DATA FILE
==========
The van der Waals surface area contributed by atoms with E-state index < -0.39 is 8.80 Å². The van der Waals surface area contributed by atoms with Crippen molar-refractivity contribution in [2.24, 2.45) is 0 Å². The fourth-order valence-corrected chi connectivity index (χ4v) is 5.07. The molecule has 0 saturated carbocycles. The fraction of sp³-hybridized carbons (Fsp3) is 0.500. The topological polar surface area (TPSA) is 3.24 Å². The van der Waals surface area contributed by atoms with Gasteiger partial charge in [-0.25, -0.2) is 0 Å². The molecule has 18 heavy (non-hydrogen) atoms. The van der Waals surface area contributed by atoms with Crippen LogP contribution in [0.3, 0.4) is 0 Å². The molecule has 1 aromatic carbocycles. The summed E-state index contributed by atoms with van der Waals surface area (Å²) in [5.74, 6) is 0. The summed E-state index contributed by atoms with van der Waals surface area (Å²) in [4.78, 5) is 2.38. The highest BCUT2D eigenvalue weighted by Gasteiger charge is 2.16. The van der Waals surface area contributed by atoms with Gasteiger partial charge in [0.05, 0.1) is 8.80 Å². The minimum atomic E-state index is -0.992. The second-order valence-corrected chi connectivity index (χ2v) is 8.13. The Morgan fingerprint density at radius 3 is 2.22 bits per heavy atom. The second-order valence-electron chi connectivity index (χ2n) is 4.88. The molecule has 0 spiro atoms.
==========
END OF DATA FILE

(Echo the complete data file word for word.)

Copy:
The van der Waals surface area contributed by atoms with E-state index < -0.39 is 8.80 Å². The van der Waals surface area contributed by atoms with Crippen molar-refractivity contribution in [2.24, 2.45) is 0 Å². The fourth-order valence-corrected chi connectivity index (χ4v) is 5.07. The molecule has 0 saturated carbocycles. The fraction of sp³-hybridized carbons (Fsp3) is 0.500. The topological polar surface area (TPSA) is 3.24 Å². The van der Waals surface area contributed by atoms with Gasteiger partial charge in [-0.25, -0.2) is 0 Å². The molecule has 18 heavy (non-hydrogen) atoms. The van der Waals surface area contributed by atoms with Crippen LogP contribution in [0.3, 0.4) is 0 Å². The molecule has 1 aromatic carbocycles. The summed E-state index contributed by atoms with van der Waals surface area (Å²) in [5.74, 6) is 0. The summed E-state index contributed by atoms with van der Waals surface area (Å²) in [4.78, 5) is 2.38. The highest BCUT2D eigenvalue weighted by Gasteiger charge is 2.16. The van der Waals surface area contributed by atoms with Gasteiger partial charge in [0.05, 0.1) is 8.80 Å². The minimum atomic E-state index is -0.992. The second-order valence-corrected chi connectivity index (χ2v) is 8.13. The Morgan fingerprint density at radius 3 is 2.22 bits per heavy atom. The second-order valence-electron chi connectivity index (χ2n) is 4.88. The molecule has 0 spiro atoms.